Gichi-ziibi now open: New arts center represents community partnerships, celebrates Native history

The Brainerd lakes community celebrated the opening of the school district’s Gichi-ziibi Center for the Arts Wednesday, May 26.

Exciting, grand, euphoric.

A cornerstone of cultural arts.

A beacon. A statement.

The people’s auditorium.

So many different phrases to describe one building, one center culminating from decades of imagination, hope, and hard work.

Excited speakers, grand music, and a euphoric atmosphere celebrated the grand opening of the Gichi-ziibi Center for the Arts Wednesday, May 26.

The 1,200-seat auditorium and performing arts center attached to Brainerd High School resulted from the school district’s 2018 bonding referendum, fulfilling a more than half-century-old vision.

A state-of-the-art auditorium was in the original building plans when the high school was built in the 1960s, School Board Chair Bob Nystrom told the audience gathered in the new facility Wednesday. But funds were lacking. Future unsuccessful referendums pushed an auditorium further out of reach.

But now it’s here.

“I love this community with all my heart,” Nystrom said in his welcome speech. “Thank you to all the people who worked so hard to get this passed. That dream became a vision that took us 56 years, but we’re here proudly recognizing that vision.”

And it’s a vision that was brought to fruition by no one person but a whole community, according to Superintendent Laine Larson.

“I firmly believe that if anyone thinks that they can make any type of significant difference alone, it won’t happen,” Larson said Wednesday. “You need the right team at the right time working in partnership to accomplish greatness. Together, my friends, we have accomplished greatness.”

That greatness was apparent Wednesday evening, throughout the multitude of speakers and exuberant artistic performances.

“It’s moments like these when we feel the weight of history on us,” BHS band director Chris Fogderud said before introducing the high school’s wind symphony and symphonic bands, which performed a song written for the occasion.

“Warriors in Union” by nationally renowned composer Brian Blamages celebrates the community developed through the Brainerd Public Schools music programs, Fogderud said.

Applause rang out through the large auditorium for the symphony musicians, orchestra members, a capella choir, jazz ensemble, windfall choir, and theater students as they gave audience members a taste of their artistry and a glimpse of all that is to come in the Gichi-ziibi’s future.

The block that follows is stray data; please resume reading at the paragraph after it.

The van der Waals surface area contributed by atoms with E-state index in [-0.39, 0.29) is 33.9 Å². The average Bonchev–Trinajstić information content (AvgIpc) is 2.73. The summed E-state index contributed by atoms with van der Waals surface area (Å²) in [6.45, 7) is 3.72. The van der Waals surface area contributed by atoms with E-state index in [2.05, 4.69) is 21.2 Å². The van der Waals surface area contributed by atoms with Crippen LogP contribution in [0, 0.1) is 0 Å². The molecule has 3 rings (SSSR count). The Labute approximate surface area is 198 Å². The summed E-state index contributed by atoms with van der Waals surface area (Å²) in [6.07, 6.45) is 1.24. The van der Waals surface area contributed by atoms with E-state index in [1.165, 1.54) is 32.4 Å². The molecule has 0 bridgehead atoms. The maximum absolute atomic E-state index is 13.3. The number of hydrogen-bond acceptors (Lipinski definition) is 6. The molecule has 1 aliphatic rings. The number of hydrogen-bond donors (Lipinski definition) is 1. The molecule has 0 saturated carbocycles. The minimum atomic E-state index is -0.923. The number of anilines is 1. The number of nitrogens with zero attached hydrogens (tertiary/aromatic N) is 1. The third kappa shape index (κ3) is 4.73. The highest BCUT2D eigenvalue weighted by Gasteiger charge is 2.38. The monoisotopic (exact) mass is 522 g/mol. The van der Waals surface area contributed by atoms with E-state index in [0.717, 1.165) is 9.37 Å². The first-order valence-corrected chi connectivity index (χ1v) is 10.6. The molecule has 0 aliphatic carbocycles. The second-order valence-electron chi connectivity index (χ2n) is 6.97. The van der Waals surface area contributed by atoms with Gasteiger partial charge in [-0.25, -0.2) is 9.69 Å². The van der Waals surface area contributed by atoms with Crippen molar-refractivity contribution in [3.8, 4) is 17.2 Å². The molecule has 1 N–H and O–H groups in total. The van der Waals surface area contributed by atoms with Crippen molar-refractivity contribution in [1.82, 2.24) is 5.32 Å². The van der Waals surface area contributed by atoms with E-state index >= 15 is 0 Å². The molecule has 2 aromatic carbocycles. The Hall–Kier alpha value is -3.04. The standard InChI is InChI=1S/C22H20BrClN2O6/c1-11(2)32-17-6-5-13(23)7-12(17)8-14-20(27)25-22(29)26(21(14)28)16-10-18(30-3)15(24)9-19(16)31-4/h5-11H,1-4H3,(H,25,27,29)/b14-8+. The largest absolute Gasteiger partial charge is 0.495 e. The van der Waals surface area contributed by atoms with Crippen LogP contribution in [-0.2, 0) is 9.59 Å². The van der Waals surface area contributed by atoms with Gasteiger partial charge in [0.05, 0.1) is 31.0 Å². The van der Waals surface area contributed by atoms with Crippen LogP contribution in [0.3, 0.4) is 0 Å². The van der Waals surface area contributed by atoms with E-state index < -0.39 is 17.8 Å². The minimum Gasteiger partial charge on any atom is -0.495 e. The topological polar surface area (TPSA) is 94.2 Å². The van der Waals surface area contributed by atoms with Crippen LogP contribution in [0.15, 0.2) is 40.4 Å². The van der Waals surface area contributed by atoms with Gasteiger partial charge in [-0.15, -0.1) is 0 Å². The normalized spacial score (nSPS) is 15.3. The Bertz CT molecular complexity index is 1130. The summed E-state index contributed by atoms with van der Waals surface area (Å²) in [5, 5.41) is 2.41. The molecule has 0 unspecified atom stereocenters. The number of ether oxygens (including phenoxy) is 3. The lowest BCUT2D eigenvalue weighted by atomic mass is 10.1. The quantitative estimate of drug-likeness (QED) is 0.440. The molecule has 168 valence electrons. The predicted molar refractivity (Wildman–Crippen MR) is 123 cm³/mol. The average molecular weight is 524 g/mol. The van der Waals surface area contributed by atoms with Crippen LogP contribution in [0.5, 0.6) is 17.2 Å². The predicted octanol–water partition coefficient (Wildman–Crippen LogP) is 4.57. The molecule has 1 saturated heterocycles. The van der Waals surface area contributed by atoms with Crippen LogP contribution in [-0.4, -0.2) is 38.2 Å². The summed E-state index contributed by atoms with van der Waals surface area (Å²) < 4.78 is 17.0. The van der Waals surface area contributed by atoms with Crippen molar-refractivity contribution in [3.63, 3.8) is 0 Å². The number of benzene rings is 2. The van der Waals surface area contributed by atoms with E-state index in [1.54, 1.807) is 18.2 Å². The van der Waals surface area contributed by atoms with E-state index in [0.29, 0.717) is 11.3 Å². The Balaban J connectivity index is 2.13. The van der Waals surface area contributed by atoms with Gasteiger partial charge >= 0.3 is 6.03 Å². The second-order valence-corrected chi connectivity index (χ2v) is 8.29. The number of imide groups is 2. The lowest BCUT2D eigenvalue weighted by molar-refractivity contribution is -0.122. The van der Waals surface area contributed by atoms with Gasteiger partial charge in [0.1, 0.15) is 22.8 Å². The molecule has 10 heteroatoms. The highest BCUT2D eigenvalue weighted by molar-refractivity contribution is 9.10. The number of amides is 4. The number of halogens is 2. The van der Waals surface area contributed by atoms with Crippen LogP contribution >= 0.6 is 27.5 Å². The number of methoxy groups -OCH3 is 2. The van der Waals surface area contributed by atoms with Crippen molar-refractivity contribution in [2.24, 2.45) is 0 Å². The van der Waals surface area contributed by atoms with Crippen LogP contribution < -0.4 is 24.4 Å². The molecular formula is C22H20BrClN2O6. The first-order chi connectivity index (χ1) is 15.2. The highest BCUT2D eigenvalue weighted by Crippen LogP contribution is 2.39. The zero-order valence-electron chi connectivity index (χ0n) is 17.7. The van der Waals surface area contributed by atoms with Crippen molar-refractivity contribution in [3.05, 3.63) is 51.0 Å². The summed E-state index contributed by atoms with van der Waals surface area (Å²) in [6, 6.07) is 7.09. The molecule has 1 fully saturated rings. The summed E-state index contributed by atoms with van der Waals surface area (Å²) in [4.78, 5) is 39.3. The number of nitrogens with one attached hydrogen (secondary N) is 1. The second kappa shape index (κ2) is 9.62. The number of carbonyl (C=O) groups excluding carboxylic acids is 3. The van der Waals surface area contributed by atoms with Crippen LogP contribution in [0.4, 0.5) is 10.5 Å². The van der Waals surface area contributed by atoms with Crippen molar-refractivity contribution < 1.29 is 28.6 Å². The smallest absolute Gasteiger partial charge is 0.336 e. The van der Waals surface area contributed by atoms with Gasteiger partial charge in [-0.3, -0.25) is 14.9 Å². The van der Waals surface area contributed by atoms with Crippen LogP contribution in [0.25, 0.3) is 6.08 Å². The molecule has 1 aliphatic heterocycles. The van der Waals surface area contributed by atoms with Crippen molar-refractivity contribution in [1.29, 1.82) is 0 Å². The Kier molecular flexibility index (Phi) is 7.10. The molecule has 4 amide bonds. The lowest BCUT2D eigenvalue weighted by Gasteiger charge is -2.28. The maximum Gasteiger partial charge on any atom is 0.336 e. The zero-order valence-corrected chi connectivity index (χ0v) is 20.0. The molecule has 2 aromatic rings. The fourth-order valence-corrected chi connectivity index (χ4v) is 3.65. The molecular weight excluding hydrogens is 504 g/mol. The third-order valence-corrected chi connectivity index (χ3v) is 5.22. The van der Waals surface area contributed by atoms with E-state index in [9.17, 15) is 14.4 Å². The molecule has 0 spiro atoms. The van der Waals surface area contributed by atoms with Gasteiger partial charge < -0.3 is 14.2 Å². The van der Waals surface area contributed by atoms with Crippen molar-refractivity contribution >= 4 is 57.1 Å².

For students, the new facility means convenience, enhanced acoustics, and a larger stage — both literally and figuratively — to showcase their artistic accomplishments.

For local businesses, it means economic vitality and a strong future as those from all over the region flock to the new arts center. That’s why the Brainerd Lakes Chamber of Commerce supported the project from the start, Chamber President Matt Killian said.

“All this happened because we believed in our dreams, and we invested in ourselves because we’re worth it,” Killian said. “So congratulations to everyone that made this happen, and don’t forget to be Lakes Proud.”

For the local American Indian community, the new arts center and its name — translating to “big river” or “Mississippi River” in Ojibwe — means another step toward acknowledging the area’s Indigenous lands, history, and people.

“When we gather in this beautiful space, let us remember the Ojibwe people who stewarded the land … for generations,” said Susan Beaulieu, chair of the district’s American Indian Parent Advisory Committee and member of the Central Lakes College Humphrey Center Advisory Board.

It’s an important step in the history of the school district, where mischaracterizations of Native American people have taken place for years.

“Now we are providing an opportunity for our children and our children’s children to see themselves reflected in our school and for the larger community to recognize the Anishinaabe in this area, learning a bit more about our history and the value the water and Gichi-ziibi. This name empowers us to commit to continuing to learn more about each other and to build an inclusive Brainerd lakes area.”

Other speakers for the occasion included BHS Principal Andrea Rusk, ICS Principal Dave Bergeron, Widseth CEO/President Kevin Donnay, BHS class of 2021 grad Erin Host, Advocacy Committee Chairperson Kim Ellingson, BHS chamber orchestra member Jenna Hanson, BHS choir director Brian Stubbs, Lakes Area Music Festival Executive Director Scott Lykins, BHS visual arts teacher Lea Anderson, Brainerd Mayor Dave Badeaux, BHS English teacher and theater director Karla Johnson, district Buildings and Grounds Director Reid Thiesse, BHS theater members Jada Klecatsky and Elaina Tanner, and school board member Tom Haglin.

Larson and Nystrom spoke on behalf of Sen. Carrie Ruud and Baxter Mayor Darrel Olson, who could not attend.

A special thanks went out to Dutch and Irma Cragun, owners of Cragun’s Resort and staunch supporters of the school district’s music programs throughout the years. They recently donated funds for a brand new, state-of-the-art concert piano for the arts center.

School board members took to the stage near the end of the program to ceremoniously cut a bright blue ribbon and celebrate the official opening of the Brainerd Public School’s Gichi-ziibi Center for the Arts.